Controversy has ignited (yet again) over the reintroduction of white-tailed eagle (Haliaeetus albicilla) in the Asturias region, with conflicting views on their impact. Concerns have been raised by ecologists about the potential threat these “superpredator” eagles pose to local wildlife.
A recent incident involving an encounter between a bearded vulture and a released “pigargo”, shared by the Coordinadora Ecoloxista d’Asturies (who are in total opposition to this project) has now sparked further debate with some demanding the prompt capture of the released eagles to prevent any further detrimental interactions. While some viewed it as evidence of potential issues, GREFA (the project coordinators) has maintained that such encounters were a natural part of the ecosystem.
The “Pigargo Project”, initiated with the goal of reintroducing the white-tailed eagle (Haliaeetus albicilla) into Spain using individuals from Norway, faced immediate controversy when it was first announced. Biologists and ecologists from the region warned of potential dangers to native species, especially those already threatened.
Environmental associations have argued that these “superpredators”, known for their diet of fish, birds, and mammals, could significantly disrupt the conservation efforts for threatened species in the Asturian fauna. In response, the GREFA association, the driving force behind the Pigargo Project, have contested these claims.
After more than two years of intensive monitoring, GREFA reported that there had been no documented negative interactions between the released pigargos and protected species. They argued that portraying these eagles as catastrophic for local wildlife or livestock was based on incomplete information.
GREFA has also highlighted the positive side of their project, citing the benefits of introducing the eagle (known as a pigargo in Spanish) to the region. Notably, their presence has led to improved safety measures for birds, such as anti-electrocution measures on power line supports in Asturias and Cantabria.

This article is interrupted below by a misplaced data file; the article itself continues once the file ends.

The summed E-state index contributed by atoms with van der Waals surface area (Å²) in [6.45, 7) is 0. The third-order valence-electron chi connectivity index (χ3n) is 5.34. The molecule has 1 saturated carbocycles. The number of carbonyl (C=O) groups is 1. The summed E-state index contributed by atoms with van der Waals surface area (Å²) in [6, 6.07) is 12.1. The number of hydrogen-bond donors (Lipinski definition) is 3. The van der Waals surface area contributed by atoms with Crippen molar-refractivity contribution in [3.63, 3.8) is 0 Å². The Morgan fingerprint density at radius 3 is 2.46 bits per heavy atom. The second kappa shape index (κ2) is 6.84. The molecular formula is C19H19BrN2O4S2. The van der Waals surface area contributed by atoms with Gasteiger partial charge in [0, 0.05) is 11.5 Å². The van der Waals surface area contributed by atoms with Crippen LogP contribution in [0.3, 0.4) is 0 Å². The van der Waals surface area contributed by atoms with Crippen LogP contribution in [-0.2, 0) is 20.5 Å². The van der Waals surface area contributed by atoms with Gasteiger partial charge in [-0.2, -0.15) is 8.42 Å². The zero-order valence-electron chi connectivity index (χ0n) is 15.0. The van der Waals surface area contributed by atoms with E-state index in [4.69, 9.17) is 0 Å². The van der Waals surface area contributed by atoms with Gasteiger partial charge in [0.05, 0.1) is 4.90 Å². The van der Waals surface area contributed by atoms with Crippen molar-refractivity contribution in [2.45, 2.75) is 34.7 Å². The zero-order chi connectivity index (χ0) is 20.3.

In this video from 2017 it is really easy to see that the interaction between the white tailed eagle and other birds of prey are quite normal. In this case its a visiting white tailed eagle with both Bonelli’s and Imperial eagles. (This video was taken before GREFA started its introduction project in Asturias.)
The controversy raises essential questions about the balance between conservation efforts and the potential risks associated with species reintroduction. As discussions continue, it is crucial to consider the comprehensive data gathered through extensive monitoring and avoid demonizing these eagles without a clear understanding of their impact.
In the absence of conclusive evidence, the fate of the Pigargos in Asturias remains uncertain, leaving stakeholders to navigate the complexities of wildlife conservation and coexistence.
The original article in Spanish “Los pigargos liberados en Ribadedeva son un peligro para la fauna salvaje” here: https://coordinadoraecoloxista.org/los-pigargos-liberados-en-ribadedeva-son-un-peligro-para-la-fauna-salvaje/
Read the article arguing that the eagles should be removed from the wild and the project halted here: (in Spanish) at https://revistajaraysedal.es/fotografian-aguila-superdepredadora-liberada-ecologistas-enfrentandose-fauna-autoctona/
Read the press release from GREFA (in Spanish) arguing that the interactions with other wildlife is quite normal here: https://www.grefa.org/noticias/94-notas-de-prensa/4338-nota-de-prensa-los-pigargos-europeos-liberados-en-asturias-no-perjudican-al-quebrantahuesos-ni-a-otras-especies-amenazadas.html
The article here at Wildside Holidays about the pigargo reintroduction project: https://wildsideholidays.co.uk/reintroduction-of-the-extinct-in-spain-white-tailed-eagle-haliaeetus-albicilla/
Wikipedia has an extensive article about the white tailed eagle: https://en.wikipedia.org/wiki/White-tailed_eagle
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